And in a brilliant, highly educational follow-up comment, Bush informed the audience: "One reason why the price is so high is because the price of crude oil has been driven up."
"And," he said in direct advice to Clinton, "the president of the United States must jawbone OPEC members to lower the prices."
Apparently, Bush has lost the phone numbers for OPEC members, or they are refusing to take his calls, because I think its safe to assume that he did not "jawbone" members of the OPEC cartel.
That said, if Bush is not in the mood for "jawboning," he could at least use a little pillow talk with his buddies in Saudi Arabia and get them to open the spigots.
The high energy costs are affecting everyone, from commuters and consumers, to public and private programs. The damage is devastating everywhere.
Since Bush took office, gas prices have increased 62.5% from $1.44 per gallon in January 2001 to $2.34 in March 2006. The average household with children will spend about $3,343 on transportation fuel costs this year, an increase of 75% since 2001, according to the Energy Information Administration, Retail Gasoline Prices, and Household Vehicle Energy Use: Latest Data and Trends, November 2005.
And gas prices are still rising. As of April 24, 2006, the AAA Daily Fuel Gauge report said, nationally, the average price for a gallon of regular gas was $2.90, or a 15.5% hike over the $2.51 price per gallon a month ago.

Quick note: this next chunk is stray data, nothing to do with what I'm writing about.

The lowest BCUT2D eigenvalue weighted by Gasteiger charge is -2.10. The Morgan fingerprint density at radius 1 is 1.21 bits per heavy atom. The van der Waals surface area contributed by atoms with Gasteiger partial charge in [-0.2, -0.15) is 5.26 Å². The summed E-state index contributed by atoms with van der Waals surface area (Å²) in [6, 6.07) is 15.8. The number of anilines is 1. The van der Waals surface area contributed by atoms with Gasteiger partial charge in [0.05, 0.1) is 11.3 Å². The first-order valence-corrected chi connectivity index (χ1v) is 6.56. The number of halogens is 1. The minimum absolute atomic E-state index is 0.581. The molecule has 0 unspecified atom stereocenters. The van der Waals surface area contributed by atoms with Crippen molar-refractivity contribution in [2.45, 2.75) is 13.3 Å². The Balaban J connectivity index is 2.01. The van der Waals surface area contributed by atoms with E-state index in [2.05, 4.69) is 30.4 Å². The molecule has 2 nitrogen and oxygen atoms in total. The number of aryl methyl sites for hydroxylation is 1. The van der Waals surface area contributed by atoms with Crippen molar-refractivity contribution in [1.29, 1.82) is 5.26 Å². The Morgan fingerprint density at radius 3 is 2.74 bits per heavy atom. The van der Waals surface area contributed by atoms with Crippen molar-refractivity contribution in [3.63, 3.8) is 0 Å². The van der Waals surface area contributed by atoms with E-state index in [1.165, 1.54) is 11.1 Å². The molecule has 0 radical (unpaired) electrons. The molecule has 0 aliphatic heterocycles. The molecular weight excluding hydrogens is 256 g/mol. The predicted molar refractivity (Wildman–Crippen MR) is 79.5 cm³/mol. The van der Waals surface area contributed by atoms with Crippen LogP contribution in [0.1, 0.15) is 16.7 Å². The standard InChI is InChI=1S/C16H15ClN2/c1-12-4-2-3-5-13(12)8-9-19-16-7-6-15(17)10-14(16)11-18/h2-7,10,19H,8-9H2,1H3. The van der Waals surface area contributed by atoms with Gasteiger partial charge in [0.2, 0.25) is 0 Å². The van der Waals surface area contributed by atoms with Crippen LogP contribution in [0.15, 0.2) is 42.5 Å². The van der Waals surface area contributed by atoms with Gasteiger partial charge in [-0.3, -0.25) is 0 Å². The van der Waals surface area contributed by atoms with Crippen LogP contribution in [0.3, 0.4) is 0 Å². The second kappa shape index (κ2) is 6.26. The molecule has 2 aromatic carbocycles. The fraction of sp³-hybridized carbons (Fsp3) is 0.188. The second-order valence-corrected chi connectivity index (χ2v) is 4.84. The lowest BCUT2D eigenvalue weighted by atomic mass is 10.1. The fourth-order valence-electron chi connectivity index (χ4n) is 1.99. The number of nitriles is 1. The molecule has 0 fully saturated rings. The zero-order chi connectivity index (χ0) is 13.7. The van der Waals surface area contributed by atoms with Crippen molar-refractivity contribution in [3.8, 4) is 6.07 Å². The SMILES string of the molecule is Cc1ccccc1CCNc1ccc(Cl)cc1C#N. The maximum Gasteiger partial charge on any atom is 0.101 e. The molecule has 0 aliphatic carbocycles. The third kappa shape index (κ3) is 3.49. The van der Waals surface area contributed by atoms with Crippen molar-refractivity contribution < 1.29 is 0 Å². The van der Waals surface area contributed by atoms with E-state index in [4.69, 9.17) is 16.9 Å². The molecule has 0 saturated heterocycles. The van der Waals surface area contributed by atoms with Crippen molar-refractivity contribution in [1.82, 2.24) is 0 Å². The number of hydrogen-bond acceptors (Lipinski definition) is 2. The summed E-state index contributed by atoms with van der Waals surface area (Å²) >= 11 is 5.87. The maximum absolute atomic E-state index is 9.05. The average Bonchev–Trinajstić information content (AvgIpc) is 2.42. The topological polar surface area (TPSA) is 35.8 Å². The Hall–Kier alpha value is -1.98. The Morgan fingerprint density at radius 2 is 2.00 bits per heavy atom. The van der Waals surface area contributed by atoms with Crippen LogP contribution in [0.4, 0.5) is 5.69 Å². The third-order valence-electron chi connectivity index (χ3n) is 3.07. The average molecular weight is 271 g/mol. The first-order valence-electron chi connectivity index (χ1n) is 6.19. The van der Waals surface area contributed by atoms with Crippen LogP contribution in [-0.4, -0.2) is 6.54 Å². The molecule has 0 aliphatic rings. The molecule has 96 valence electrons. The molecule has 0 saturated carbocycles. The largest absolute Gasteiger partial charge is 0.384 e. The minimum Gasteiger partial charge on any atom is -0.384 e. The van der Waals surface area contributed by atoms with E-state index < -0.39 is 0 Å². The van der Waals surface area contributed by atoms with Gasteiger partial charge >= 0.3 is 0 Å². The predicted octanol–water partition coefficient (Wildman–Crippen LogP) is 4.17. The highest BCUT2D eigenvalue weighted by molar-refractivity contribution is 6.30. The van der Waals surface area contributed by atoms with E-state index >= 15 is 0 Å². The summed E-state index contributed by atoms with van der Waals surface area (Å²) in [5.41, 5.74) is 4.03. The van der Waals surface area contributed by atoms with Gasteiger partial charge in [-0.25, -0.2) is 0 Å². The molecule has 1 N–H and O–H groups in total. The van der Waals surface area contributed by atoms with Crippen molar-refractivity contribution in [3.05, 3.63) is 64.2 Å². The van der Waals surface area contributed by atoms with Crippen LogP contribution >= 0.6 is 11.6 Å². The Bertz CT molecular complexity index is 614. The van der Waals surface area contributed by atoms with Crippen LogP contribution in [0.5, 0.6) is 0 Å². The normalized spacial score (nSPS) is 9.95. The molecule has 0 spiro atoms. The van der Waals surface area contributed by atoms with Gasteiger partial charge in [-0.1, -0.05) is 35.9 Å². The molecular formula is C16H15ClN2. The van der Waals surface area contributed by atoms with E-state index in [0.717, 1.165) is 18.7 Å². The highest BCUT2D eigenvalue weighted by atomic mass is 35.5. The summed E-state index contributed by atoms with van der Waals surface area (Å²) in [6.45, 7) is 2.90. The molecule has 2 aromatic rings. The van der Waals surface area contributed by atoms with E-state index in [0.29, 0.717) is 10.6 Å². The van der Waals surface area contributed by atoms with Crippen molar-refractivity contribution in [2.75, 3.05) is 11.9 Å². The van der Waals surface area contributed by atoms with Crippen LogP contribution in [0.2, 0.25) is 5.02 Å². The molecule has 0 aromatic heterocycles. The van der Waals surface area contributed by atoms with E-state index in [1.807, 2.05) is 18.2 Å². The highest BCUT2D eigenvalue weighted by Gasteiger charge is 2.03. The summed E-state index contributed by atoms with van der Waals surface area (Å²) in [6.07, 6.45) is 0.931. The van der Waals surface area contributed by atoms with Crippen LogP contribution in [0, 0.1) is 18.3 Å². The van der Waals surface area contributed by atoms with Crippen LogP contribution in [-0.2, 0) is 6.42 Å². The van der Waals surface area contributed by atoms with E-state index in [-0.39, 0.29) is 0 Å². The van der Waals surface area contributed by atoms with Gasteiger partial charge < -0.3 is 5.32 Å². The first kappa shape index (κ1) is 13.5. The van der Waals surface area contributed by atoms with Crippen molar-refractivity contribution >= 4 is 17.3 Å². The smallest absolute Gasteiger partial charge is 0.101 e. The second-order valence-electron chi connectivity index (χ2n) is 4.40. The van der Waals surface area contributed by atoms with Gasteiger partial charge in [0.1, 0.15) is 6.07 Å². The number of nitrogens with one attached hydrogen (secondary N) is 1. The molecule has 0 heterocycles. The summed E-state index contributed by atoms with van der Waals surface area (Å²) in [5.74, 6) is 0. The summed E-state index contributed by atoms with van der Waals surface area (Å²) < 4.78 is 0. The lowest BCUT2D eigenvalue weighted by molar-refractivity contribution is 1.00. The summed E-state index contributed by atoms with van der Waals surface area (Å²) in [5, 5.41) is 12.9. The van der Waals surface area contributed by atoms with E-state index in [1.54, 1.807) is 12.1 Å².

So where is all the money going? One need not look far. In 2005, the world's largest oil company, Exxonmoblile, reported the most profitable year in US corporate history, earning more than $36 billion.
Economists say oil producers and refiners, not gas stations, are making a killing. The five largest refineries, ExxonMobil, ConocoPhillips, Shell, Valero, and British Petroleum (BP) have recorded $228 billion in profits since 2001, according to testimony at a congressional hearing last November.
In 1999, refiners made 23 cents for each gallon processed and in 2004, they made 41 cents a gallon, according to Department of Energy data.
Family budgets, already strained by the rising cost of health care and health insurance, including higher co-payments and deductibles, as well as prescription drugs, college tuition, and other everyday expenses, are being stretched to the limit.
Energy costs are largely responsible for the declining real wages of working people. With the ever-rising cost of gasoline, employees are seeing their paychecks dwindle by the simple fact that they have to drive back and forth to work.